Took a look at the front page "above the fold" of the Morris newspaper this morning, through the glass at the DeToy's vending machine, and - guess what? - there's a big splash about the Minnesota Vikings. Surprise! Oh of course it's not a surprise, it's knee-jerk on the part of the paper. It's totally predictable hype.
The Vikings were here as part of a rather odd award that was bestowed on us. Does anyone really think we have the finest football program in the state? We're a community of 5000 on the western Minnesota prairie. We have the benefit of an artificial turf field that we would not have, were it not for the presence of UMM here.
Our school gets 10,000 bucks as part of the deal. If we're so well-endowed already, why do we need an extra $10,000? Maybe the money should be directed to where there's more need. Oh wait, our society doesn't reason like that anymore. In the business world our goal is to "make a killing," reflecting the Mitt Romney ethos. Why not just work to make a decent profit and to prioritize other things like church, family and community?
Morris bows down for a week and acts totally wowed by a behemoth entertainment enterprise that exists solely to maximize profit. When I first heard about our award, I was told we were being honored as "the best football team in the state." Since we had recently been beaten by BOLD, I was perplexed by this, and asked with furrowed brow how we could be considered "best in the state." I got basically a blank look in response. I irritate people sometimes in the community by being too analytical.
I was also puzzled when seeing a quote from an award spokesperson in reference to our "marching band." I am not aware of the Morris school having a marching band. We see a "drum line" once in a while but that isn't the same thing. Does that drum line actually go out on the field and do anything special at halftime? (The quote was with the original coverage of the award.)
I haven't been to a game in four years. I can't come back until I go digital with my photography. I'm not sure I should want to come back. There are pressures today to reduce our interest in football, for the sake of the young men who play it. I'm so thankful I never played it. But why should I be thankful for that? Why does the temptation to play football exist in the first place?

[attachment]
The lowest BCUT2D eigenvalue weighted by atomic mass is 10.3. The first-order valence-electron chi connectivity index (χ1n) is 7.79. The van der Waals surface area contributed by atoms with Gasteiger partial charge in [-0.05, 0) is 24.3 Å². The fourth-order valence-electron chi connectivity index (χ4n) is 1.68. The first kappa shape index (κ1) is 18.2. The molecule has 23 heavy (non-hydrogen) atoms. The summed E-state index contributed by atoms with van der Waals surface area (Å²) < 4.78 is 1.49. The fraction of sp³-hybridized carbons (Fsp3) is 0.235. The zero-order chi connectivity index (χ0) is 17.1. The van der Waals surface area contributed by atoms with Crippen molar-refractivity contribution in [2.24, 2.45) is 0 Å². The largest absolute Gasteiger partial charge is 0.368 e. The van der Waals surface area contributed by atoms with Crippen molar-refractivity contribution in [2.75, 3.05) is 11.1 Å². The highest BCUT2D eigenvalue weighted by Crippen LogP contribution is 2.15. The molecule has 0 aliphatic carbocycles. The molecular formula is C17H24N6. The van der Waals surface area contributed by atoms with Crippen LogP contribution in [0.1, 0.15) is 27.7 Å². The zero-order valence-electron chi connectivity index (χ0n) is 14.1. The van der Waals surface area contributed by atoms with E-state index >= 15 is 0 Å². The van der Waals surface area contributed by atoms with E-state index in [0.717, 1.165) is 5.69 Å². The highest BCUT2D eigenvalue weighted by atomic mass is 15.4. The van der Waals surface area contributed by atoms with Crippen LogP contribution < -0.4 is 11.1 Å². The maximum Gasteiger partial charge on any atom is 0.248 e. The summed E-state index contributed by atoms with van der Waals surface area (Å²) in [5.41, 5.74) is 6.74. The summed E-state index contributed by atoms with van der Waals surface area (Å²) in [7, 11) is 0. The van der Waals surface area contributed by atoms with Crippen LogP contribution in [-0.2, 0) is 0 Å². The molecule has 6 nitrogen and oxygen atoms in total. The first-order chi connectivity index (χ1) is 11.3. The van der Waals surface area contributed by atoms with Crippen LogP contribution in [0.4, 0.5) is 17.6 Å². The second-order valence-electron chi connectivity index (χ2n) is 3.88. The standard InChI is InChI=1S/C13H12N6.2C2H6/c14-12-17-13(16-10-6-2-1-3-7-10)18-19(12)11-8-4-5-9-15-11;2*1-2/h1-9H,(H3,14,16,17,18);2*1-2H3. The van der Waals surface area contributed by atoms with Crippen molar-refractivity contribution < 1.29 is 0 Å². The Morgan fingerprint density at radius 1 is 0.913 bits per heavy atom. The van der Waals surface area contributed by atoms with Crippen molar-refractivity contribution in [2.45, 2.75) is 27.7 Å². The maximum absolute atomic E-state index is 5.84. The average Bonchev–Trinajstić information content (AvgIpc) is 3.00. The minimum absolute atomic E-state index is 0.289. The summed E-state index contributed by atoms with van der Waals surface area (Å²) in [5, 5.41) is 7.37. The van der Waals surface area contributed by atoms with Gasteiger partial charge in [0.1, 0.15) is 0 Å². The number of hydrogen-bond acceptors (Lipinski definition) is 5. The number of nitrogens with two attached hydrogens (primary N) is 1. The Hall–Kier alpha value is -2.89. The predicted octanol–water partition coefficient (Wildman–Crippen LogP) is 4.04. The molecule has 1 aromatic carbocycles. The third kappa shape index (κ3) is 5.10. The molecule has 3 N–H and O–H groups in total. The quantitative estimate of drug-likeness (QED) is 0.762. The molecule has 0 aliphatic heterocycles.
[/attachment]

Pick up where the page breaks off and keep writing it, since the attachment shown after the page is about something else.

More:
Football was actually a controversial sport in the early 20th Century. The forward pass was implemented to try to reduce the danger. Why do men, as opposed to women, choose to expose themselves to such great risk with their bodies and brains? Women would find this unthinkable.
Think of the way Wally Hilgenberg died. Think of the way Fred McNeill died. Can we defend any sport with these kind of consequences? How can we rationalize supporting it? Why do we put up purple banners welcoming the Vikings and bow down at their feet, in effect? I suspect the Vikings saw a need for a little public relations outreach in the western part of the state.
Given our asset of Big Cat Stadium, that huge structure that sits cold and empty all winter, Morris probably seemed a logical place for the Vikings to invest their efforts. And we were all wide-eyed about it, most willing to oblige this big entertainment corporation which can be likened to big tobacco as tobacco went through its throes of decline due to an enlightened public.
I wonder about the future of football in small communities that have the old-fashioned football fields, natural grass and ramshackle bleachers. Will those towns begin to feel like they're on the short end for the "haves/have nots" model? The interest in football is likely to go down in those communities. Fewer boys will go out, thankfully, and the teams that do get fielded are likely to lose badly vs. the "haves." So a cycle could grow where the "have nots" shrivel up more and perhaps cancel their programs.
So what we'll get, in all likelihood, is a "club system" for the sport where teams represent fairly wide regions and the young men commute. It remains to be seen if even this model is sustainable, given the constant revelations about how football is not a prudent sport choice for young men.
And why should there be any sport that is gender-limited? We accept the premise today that a woman can do anything a man can. So, why a sport for men and boys only? Well, the response might be, women couldn't withstand the punishment of football. But we're learning that men cannot absorb this punishment either.
Why is it taking so long for our society to phase out football? Nowhere else in the world do we see this kind of mania about football. We see it about soccer but not football. Why are we so discordant? For that matter, why do we stand alone by trying to assert, as Congress did so loudly last week, that health care is not a right for all? I have faith in this nation while I think the worm will turn.
- Brian Williams - morris mn Minnesota - email@example.com